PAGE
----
Wednesday, October 22, 2014

Researchers Find Record Leaks of Methane from Oil Shale Boom Areas

Fracking in the Bakken Shale  (Credit: Click to enlarge.
Oil and gas basins in North Dakota and East Texas leaked around 10 percent of natural gas they produced to the atmosphere between 2006 and 2011.  Natural gas is composed primarily of methane, a potent greenhouse gas that exacerbates climate change.

Considering that North Dakota's Bakken Shale produced 485 million cubic feet per day of gas in September 2011, a 10 percent leak adds up to a whole lot of greenhouse gas emissions. The Eagle Ford of East Texas produced 1,232 million cubic feet of gas per day in 2011. The leakage rates were published this month in the journal Earth's Future.

The leakage rate in the study is the largest reported so far for the energy industry, and it challenged the industry's and U.S. EPA's perception of operations as relatively clean.

The study finds that the Bakken and Eagle Ford basins leaked between 3 percent and 17 percent of the natural gas produced between 2009 and 2011, with the Bakken most likely emitting 10.1 percent and the Eagle Ford most likely emitting 9.1 percent.

For the study, scientists used satellite measurements and a unique methodology to compute the methane leakage rate, which is one of the key unknowns about energy usage in the United States today.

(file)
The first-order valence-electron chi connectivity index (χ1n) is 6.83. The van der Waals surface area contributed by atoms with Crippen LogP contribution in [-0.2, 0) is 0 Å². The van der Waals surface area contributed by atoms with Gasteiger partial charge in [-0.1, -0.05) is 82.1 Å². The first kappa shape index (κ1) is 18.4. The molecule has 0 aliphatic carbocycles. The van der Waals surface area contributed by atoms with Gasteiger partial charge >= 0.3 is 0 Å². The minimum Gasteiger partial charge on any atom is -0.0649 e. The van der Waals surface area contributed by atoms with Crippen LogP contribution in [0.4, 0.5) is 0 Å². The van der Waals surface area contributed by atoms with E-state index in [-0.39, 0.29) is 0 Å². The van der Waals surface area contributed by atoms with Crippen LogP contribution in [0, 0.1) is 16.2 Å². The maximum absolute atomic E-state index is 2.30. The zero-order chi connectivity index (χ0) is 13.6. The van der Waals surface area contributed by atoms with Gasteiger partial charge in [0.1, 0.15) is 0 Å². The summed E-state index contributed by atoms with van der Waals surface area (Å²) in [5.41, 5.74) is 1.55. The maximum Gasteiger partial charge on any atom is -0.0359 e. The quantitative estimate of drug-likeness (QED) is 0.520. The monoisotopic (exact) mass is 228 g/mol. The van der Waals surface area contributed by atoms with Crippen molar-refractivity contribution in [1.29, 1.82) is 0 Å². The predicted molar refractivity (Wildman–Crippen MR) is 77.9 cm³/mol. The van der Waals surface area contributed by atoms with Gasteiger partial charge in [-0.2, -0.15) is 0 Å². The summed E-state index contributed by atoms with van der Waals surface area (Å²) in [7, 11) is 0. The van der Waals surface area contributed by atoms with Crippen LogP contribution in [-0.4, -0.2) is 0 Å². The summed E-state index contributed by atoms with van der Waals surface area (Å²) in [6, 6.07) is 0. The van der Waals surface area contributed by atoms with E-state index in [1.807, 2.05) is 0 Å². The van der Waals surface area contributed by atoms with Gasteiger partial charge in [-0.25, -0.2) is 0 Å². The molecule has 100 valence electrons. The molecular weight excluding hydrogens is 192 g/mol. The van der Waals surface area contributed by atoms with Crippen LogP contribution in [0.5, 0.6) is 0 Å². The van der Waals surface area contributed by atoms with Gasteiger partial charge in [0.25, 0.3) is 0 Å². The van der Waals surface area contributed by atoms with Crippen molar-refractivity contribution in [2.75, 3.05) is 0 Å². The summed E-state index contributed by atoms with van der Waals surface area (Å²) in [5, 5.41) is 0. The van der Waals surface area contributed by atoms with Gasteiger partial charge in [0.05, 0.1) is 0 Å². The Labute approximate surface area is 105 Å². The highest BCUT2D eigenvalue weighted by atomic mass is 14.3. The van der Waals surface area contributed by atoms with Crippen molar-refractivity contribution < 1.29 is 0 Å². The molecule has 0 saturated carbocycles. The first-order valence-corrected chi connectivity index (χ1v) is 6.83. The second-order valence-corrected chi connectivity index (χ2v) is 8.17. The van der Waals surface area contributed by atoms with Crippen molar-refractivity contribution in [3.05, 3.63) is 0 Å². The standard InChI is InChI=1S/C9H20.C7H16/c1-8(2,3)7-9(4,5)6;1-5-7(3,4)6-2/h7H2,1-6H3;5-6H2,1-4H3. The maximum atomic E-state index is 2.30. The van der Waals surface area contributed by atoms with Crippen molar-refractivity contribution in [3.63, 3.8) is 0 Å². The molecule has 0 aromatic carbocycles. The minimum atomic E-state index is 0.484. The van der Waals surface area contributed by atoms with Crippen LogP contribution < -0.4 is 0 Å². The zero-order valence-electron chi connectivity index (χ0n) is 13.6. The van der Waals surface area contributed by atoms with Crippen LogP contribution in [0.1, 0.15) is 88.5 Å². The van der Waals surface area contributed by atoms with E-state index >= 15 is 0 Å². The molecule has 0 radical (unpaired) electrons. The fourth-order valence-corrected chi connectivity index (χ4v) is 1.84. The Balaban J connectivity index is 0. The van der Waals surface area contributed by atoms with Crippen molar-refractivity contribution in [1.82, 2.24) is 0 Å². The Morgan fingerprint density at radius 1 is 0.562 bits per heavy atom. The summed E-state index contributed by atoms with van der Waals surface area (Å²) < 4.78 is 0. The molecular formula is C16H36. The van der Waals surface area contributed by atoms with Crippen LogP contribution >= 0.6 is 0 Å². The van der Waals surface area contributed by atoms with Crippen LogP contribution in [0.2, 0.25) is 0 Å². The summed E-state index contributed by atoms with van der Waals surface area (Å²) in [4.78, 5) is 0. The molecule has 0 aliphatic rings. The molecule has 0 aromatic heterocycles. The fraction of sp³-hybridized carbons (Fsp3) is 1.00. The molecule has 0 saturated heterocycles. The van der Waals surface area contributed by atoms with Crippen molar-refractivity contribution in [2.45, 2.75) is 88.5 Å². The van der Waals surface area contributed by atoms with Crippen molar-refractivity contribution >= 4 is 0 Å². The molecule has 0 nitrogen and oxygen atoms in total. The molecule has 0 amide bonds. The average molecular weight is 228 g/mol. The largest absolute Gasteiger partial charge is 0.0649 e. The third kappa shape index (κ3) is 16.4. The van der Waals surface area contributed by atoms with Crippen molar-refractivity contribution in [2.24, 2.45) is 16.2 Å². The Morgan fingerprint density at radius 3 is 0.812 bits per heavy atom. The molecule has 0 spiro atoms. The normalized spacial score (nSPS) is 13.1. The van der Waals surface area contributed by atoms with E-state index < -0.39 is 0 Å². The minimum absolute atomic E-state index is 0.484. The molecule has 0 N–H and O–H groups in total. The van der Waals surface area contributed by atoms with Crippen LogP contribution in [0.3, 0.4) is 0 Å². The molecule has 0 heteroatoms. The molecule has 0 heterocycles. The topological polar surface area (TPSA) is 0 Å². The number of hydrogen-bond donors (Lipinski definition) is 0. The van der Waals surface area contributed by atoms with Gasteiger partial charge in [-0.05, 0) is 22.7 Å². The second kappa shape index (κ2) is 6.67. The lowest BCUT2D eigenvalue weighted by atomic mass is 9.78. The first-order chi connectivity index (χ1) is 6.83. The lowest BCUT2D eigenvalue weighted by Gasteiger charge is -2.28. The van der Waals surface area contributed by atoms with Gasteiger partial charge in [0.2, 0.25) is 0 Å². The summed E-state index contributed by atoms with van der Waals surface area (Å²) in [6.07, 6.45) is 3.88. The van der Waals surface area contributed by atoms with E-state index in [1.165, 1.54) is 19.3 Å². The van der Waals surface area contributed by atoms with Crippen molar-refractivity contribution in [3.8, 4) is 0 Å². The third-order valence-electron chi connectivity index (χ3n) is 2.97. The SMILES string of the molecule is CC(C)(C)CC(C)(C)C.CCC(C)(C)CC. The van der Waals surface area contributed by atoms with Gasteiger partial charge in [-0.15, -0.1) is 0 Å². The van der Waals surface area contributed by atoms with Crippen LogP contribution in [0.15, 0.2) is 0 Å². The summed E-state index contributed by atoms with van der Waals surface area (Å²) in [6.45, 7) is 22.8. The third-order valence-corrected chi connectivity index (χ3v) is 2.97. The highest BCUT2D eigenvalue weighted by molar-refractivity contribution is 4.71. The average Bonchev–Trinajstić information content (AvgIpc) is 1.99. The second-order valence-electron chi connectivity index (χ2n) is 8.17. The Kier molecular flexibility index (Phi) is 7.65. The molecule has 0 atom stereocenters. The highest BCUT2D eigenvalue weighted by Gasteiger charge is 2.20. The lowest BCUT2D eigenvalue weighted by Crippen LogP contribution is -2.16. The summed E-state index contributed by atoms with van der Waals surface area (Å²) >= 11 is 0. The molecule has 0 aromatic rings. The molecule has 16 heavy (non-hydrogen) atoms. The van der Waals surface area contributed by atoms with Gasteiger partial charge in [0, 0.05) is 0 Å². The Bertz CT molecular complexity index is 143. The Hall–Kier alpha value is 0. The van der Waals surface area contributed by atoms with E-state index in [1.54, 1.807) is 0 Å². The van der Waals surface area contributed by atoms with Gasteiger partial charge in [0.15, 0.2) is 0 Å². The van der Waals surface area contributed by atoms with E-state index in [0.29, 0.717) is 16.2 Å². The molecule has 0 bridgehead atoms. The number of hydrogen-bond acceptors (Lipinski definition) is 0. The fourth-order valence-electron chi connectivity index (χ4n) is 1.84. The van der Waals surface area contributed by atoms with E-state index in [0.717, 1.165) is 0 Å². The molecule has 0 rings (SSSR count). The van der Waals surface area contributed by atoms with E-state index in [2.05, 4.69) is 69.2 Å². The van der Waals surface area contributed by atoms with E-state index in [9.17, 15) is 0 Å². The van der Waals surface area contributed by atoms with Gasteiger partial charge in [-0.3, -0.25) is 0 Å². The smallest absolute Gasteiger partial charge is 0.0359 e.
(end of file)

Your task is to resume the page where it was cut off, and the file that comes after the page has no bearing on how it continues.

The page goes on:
Other studies have found much lower leakage rates.  For instance, David Allen, a researcher at the University of Texas, Austin, and the Environmental Defense Fund measured leaks from equipment at individual well pads.  They found leakage was just 0.42 percent of the methane produced.

The Allen study could be indicative of the industry at its best.  Allen and his colleagues measured well pads with the cooperation of the industry and did not include emissions from gathering systems, compressors and other equipment known to be leaky.
Kelsey Robinson, a spokeswoman at EDF, said: "It should be noted that the [University of Texas] study only estimated leakage rates from the production sector, whereas this one estimates emissions from the entire supply chain.  That could be a reason for the disparity."

Researchers Find Record Leaks of Methane from Oil Shale Boom Areas

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